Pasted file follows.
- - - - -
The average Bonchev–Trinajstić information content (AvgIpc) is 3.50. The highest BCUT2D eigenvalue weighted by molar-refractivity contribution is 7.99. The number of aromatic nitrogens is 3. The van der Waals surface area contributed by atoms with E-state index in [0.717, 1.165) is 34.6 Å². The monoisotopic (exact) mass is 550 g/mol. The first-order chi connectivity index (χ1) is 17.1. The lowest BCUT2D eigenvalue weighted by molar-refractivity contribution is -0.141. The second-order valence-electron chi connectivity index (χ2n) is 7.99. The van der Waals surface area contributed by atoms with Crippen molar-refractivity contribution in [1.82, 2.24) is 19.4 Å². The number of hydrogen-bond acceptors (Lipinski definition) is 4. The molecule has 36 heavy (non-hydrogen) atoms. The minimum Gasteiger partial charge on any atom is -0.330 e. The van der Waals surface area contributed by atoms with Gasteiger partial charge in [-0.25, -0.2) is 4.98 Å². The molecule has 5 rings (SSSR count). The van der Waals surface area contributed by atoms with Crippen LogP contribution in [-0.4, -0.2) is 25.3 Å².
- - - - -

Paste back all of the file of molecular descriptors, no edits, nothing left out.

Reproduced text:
The average Bonchev–Trinajstić information content (AvgIpc) is 3.50. The highest BCUT2D eigenvalue weighted by molar-refractivity contribution is 7.99. The number of aromatic nitrogens is 3. The van der Waals surface area contributed by atoms with E-state index in [0.717, 1.165) is 34.6 Å². The monoisotopic (exact) mass is 550 g/mol. The first-order chi connectivity index (χ1) is 17.1. The lowest BCUT2D eigenvalue weighted by molar-refractivity contribution is -0.141. The second-order valence-electron chi connectivity index (χ2n) is 7.99. The van der Waals surface area contributed by atoms with Crippen molar-refractivity contribution in [1.82, 2.24) is 19.4 Å². The number of hydrogen-bond acceptors (Lipinski definition) is 4. The molecule has 36 heavy (non-hydrogen) atoms. The minimum Gasteiger partial charge on any atom is -0.330 e. The van der Waals surface area contributed by atoms with Gasteiger partial charge in [-0.25, -0.2) is 4.98 Å². The molecule has 5 rings (SSSR count). The van der Waals surface area contributed by atoms with Crippen LogP contribution in [-0.4, -0.2) is 25.3 Å².